Environmentalist Bill McKibben describes the effects of climate change as altering “….the planet in such fundamental ways that it's not really the planet we thought we knew” ( Eaarth, 2010 ) It's a planet like the familiar Earth, but one undergoing rapid change, thanks largely to human influences on the environment.
Climate change is a new reality, and rather than asking how we got here, our program will examine the ways renewable energy and ecologically-informed visual art can be deployed to influence this new reality. Using the lenses of science, we’ll examine the potential of solar and wind technologies we can adopt to mitigate and adapt to climate change. By engaging in printmaking, traditional and contemporary aesthetics, we’ll explore artistic visions and responses to climate change. With a commitment to equity and inclusion, we’ll analyze the ways science, fine art, energy consumption, and climate change impact people differently depending on countries of origin, geographic regions, and socio-economic class.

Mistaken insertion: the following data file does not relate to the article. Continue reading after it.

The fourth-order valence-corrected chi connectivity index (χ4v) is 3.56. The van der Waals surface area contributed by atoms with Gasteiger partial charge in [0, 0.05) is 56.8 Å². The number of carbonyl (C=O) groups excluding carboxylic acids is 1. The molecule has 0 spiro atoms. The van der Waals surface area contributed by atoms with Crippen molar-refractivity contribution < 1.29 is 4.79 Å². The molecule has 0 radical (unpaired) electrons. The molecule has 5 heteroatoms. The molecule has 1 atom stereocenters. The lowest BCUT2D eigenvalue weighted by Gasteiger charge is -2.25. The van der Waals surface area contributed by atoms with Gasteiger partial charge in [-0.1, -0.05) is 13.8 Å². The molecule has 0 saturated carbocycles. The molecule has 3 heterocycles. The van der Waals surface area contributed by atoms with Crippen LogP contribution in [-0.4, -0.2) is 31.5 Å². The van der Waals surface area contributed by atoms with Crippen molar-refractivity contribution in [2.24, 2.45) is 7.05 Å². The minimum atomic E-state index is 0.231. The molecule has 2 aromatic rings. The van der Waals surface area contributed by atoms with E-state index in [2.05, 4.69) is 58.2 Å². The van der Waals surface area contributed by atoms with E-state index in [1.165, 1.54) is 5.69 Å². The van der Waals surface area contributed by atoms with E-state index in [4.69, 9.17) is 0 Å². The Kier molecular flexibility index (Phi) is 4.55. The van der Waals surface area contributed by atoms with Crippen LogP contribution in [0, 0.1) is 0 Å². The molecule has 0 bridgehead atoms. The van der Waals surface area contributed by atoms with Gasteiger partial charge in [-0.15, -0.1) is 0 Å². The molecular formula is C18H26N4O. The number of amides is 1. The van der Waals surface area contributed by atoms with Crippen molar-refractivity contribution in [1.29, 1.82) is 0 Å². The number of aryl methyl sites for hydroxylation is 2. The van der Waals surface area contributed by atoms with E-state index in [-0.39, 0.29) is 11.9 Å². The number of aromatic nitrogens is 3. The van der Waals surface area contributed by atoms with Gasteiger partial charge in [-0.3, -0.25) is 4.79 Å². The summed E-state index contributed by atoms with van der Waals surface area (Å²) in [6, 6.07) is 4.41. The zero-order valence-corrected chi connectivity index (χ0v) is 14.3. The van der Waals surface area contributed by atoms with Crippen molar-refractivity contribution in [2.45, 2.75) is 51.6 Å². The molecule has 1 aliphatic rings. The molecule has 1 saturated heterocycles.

This program offers a general introduction to theory and practice in science and visual art with an emphasis on energy and climate change for students interested in any of these studies. Learning activities will include physics labs, lectures, seminars, and studio printmaking (copper etching). Physics topics will be covered at the introductory, algebra-based college level. Introductory etching requires no prior artistic experience or drawing skill, but does require the ability to learn precise technical processes that are similar to scientific experiments, and to work in a lively community studio alongside other learners.
Students will develop skills in critical thinking, interdisciplinary problem-solving, hands-on experimentation, and experience some of the practices scientists and artists have in common. Readings/seminars will address climate change in the context of physics, energy systems, art appreciation, as well as systems of privilege and equitable practices. Because the program emphasizes hands-on learning in labs and studios, students should anticipate about 35 – 40 hours of work each week including: class meetings, lab work, studio work, and reading to prepare for lectures, labs, studios and seminars.
Course Reference Numbers
studio art, science, climate science, physics, education